News

Freshwater Future Canada Program Director Featured in Radio-Canada News Story about the Great Lakes

Posted on October 27, 2021 by
Freshwater-Future-Canada-Program-Director-Andrea-Dube

Andrea Dube, Freshwater Future’s Canada Program Director discusses warm water tempertaures impacting the Great Lakes ecosystem during an interview with Radio Canada. Access the full story (in French) here.

ICI Nord de l’Ontario, Radio-Canada
October 25, 2021  – Ezra Belotte-Cousineau
(translated into English through Google translation)

The Great Lakes Underwater Heat Wave

The temperature of the water in the Great Lakes has not been so warm in October since 1995. Data collected by various environmental organizations shows that Lake Superior has experienced above-normal temperatures throughout the year. Over the past 10 years, experts have noticed a trend of water warming, with record highs sometimes reaching 15 ° C above normal. The causes of this increase according to Rachel Modestino, meteorologist at MétéoMédia, this situation is the result of the late summer heat. She said that although the summer in the Great Lakes region did not experience a great heatwave, the temperature in general remained above normal for a long time, which helped to warm the waters. Still according to Ms. Modestino, this state could complicate the fall of residents. In meteorological terms, warm water is definitely a “fuel”. There is a lot of energy so it will create a lot of precipitation. (A quote from: Rachel Modestino, Meteo Media meteorologist)

The Case of Lake Superior

Lake Superior is the northernmost, largest and normally coldest Great Lake, explains Andréa Dube, program director of Freshwater Future Canada. Lakes Erie and Ontario are not as deep as Lake Superior and, according to Ms. Dube, they therefore react much more to contact with ambient air. With up to 405 meters deep, again according to the director, Lake Superior is therefore usually less sensitive to these temperature changes. And as she explains, Lake Superior has a great influence on the state of the other Great Lakes.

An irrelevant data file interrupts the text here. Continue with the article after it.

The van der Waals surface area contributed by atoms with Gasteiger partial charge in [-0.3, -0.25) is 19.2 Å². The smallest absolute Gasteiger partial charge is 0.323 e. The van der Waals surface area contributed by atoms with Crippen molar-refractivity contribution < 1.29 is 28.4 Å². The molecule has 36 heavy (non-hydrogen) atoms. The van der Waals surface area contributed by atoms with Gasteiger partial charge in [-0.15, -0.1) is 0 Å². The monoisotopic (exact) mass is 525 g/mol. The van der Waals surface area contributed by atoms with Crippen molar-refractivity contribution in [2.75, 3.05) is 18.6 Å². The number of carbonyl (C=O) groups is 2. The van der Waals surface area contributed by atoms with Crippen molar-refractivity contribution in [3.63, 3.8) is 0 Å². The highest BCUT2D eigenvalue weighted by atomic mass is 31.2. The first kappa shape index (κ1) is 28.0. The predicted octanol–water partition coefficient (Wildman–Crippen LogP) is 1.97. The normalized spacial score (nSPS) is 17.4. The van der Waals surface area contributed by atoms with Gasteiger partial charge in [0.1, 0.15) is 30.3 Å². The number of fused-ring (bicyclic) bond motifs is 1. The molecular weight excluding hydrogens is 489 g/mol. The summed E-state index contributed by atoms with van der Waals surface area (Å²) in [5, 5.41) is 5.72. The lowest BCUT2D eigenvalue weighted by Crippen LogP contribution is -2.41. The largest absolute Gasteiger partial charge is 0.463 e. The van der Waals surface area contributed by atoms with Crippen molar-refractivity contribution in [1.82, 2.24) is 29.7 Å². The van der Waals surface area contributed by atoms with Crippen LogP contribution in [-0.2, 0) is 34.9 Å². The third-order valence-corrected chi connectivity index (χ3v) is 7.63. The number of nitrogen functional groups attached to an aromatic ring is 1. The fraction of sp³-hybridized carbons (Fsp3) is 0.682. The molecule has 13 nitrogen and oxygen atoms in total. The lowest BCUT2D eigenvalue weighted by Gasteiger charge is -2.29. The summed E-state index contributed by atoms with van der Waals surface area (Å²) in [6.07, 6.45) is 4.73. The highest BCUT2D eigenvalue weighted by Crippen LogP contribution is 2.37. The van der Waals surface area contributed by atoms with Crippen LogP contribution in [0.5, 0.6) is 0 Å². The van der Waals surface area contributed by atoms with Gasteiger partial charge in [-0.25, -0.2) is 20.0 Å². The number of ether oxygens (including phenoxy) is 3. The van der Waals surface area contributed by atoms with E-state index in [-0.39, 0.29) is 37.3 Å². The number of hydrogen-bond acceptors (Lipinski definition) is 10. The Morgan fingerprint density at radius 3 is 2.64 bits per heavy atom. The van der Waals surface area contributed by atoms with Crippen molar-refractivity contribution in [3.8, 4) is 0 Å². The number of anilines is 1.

Lake Superior is heating up at a greater rate now, and since it is upstream, it is discharging into the other lakes. And that influences these other lakes a lot. So it’s particularly worrying to see this lake warming up at this rate. (A quote from: Andréa Dube, Program Director, Fresh Water Future Canada)

Consequences of This Increase

In the United States, Mike Shriberg, the director of the Great Lakes section of the American National Wildlife Federation, is also worried about the situation. Aquatic fauna will be affected, he said, as many species, including trout and salmon, need cold, clear water in order to reproduce. An increase in water temperature could disrupt their reproductive cycles and also their feeding cycles. (A quote from: Mike Shriberg, Great Lakes Section Director, National Wildlife Federation) For residents of the Great Lakes, the consequences this year will be more meteorological. Ms. Modestino explains that the greater the contrast between hot water and cool air, the more intense weather events can occur. There’s a lot of energy in these waters and it’s not going to stay there. […] If you live near the Great Lakes, prepare your shovels and maybe even your winter tires early in the season. (A quote from: Rachel Modestino, Meteorologist at The Weather Network)

@FreshwaterFutur

© 2021 Freshwater Future. All Rights Reserved.

Images courtesy of Steven Huyser-Honig,
West Grand Boulevard Collaborative, & Yellow Dog Watershed Preserve.